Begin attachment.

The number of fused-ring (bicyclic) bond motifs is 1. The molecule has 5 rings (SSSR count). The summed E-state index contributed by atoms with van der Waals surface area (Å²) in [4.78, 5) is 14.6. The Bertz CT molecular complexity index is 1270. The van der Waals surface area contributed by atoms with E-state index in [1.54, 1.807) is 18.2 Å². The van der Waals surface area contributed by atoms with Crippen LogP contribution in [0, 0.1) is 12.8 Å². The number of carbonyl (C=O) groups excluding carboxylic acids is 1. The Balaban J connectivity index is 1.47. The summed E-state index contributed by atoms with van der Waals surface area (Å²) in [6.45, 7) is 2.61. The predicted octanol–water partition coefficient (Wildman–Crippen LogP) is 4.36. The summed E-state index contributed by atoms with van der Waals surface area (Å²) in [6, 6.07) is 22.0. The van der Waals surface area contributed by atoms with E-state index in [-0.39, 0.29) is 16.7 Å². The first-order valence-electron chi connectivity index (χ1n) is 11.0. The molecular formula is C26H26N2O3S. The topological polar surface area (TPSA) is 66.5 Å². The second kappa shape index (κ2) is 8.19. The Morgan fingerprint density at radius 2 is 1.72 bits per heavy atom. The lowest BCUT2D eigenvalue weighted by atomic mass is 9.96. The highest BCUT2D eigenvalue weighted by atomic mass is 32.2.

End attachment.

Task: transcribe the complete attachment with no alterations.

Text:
The number of fused-ring (bicyclic) bond motifs is 1. The molecule has 5 rings (SSSR count). The summed E-state index contributed by atoms with van der Waals surface area (Å²) in [4.78, 5) is 14.6. The Bertz CT molecular complexity index is 1270. The van der Waals surface area contributed by atoms with E-state index in [1.54, 1.807) is 18.2 Å². The van der Waals surface area contributed by atoms with Crippen LogP contribution in [0, 0.1) is 12.8 Å². The number of carbonyl (C=O) groups excluding carboxylic acids is 1. The Balaban J connectivity index is 1.47. The summed E-state index contributed by atoms with van der Waals surface area (Å²) in [6.45, 7) is 2.61. The predicted octanol–water partition coefficient (Wildman–Crippen LogP) is 4.36. The summed E-state index contributed by atoms with van der Waals surface area (Å²) in [6, 6.07) is 22.0. The van der Waals surface area contributed by atoms with E-state index in [-0.39, 0.29) is 16.7 Å². The first-order valence-electron chi connectivity index (χ1n) is 11.0. The molecular formula is C26H26N2O3S. The topological polar surface area (TPSA) is 66.5 Å². The second kappa shape index (κ2) is 8.19. The Morgan fingerprint density at radius 2 is 1.72 bits per heavy atom. The lowest BCUT2D eigenvalue weighted by atomic mass is 9.96. The highest BCUT2D eigenvalue weighted by atomic mass is 32.2.